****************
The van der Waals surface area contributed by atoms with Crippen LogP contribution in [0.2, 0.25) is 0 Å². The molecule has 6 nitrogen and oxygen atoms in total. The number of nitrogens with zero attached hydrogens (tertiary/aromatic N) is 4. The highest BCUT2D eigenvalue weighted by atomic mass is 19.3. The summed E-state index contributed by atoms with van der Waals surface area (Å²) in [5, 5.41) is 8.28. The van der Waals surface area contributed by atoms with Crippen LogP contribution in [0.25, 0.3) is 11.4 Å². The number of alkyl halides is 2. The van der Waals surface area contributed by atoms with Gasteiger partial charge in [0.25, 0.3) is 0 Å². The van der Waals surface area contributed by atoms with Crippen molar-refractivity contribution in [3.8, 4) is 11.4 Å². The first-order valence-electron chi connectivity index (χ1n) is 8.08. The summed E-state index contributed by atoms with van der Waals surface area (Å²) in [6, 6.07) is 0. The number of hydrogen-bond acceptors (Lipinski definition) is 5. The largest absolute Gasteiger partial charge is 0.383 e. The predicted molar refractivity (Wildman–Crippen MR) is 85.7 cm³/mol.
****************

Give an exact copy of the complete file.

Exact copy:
The van der Waals surface area contributed by atoms with Crippen LogP contribution in [0.2, 0.25) is 0 Å². The molecule has 6 nitrogen and oxygen atoms in total. The number of nitrogens with zero attached hydrogens (tertiary/aromatic N) is 4. The highest BCUT2D eigenvalue weighted by atomic mass is 19.3. The summed E-state index contributed by atoms with van der Waals surface area (Å²) in [5, 5.41) is 8.28. The van der Waals surface area contributed by atoms with Crippen LogP contribution in [0.25, 0.3) is 11.4 Å². The number of alkyl halides is 2. The van der Waals surface area contributed by atoms with Gasteiger partial charge in [0.25, 0.3) is 0 Å². The van der Waals surface area contributed by atoms with Crippen molar-refractivity contribution in [3.8, 4) is 11.4 Å². The first-order valence-electron chi connectivity index (χ1n) is 8.08. The summed E-state index contributed by atoms with van der Waals surface area (Å²) in [6, 6.07) is 0. The number of hydrogen-bond acceptors (Lipinski definition) is 5. The largest absolute Gasteiger partial charge is 0.383 e. The predicted molar refractivity (Wildman–Crippen MR) is 85.7 cm³/mol.